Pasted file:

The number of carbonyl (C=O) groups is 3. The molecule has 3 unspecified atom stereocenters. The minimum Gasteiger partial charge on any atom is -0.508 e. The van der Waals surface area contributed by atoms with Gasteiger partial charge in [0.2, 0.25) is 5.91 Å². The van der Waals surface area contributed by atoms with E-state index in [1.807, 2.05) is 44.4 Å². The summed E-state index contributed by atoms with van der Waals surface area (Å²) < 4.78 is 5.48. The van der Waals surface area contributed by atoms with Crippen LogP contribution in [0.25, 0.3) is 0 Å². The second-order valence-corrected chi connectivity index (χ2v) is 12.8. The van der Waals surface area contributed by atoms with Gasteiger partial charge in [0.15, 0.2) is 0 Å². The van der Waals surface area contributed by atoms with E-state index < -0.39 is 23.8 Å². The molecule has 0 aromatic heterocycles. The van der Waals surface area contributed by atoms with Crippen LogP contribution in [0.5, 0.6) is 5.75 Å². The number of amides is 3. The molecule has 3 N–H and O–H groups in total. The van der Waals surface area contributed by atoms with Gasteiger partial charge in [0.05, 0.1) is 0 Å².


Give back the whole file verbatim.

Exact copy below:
The number of carbonyl (C=O) groups is 3. The molecule has 3 unspecified atom stereocenters. The minimum Gasteiger partial charge on any atom is -0.508 e. The van der Waals surface area contributed by atoms with Gasteiger partial charge in [0.2, 0.25) is 5.91 Å². The van der Waals surface area contributed by atoms with E-state index in [1.807, 2.05) is 44.4 Å². The summed E-state index contributed by atoms with van der Waals surface area (Å²) < 4.78 is 5.48. The van der Waals surface area contributed by atoms with Crippen LogP contribution in [0.25, 0.3) is 0 Å². The second-order valence-corrected chi connectivity index (χ2v) is 12.8. The van der Waals surface area contributed by atoms with Gasteiger partial charge in [0.15, 0.2) is 0 Å². The van der Waals surface area contributed by atoms with E-state index < -0.39 is 23.8 Å². The molecule has 0 aromatic heterocycles. The van der Waals surface area contributed by atoms with Crippen LogP contribution in [0.5, 0.6) is 5.75 Å². The number of amides is 3. The molecule has 3 N–H and O–H groups in total. The van der Waals surface area contributed by atoms with Gasteiger partial charge in [0.05, 0.1) is 0 Å².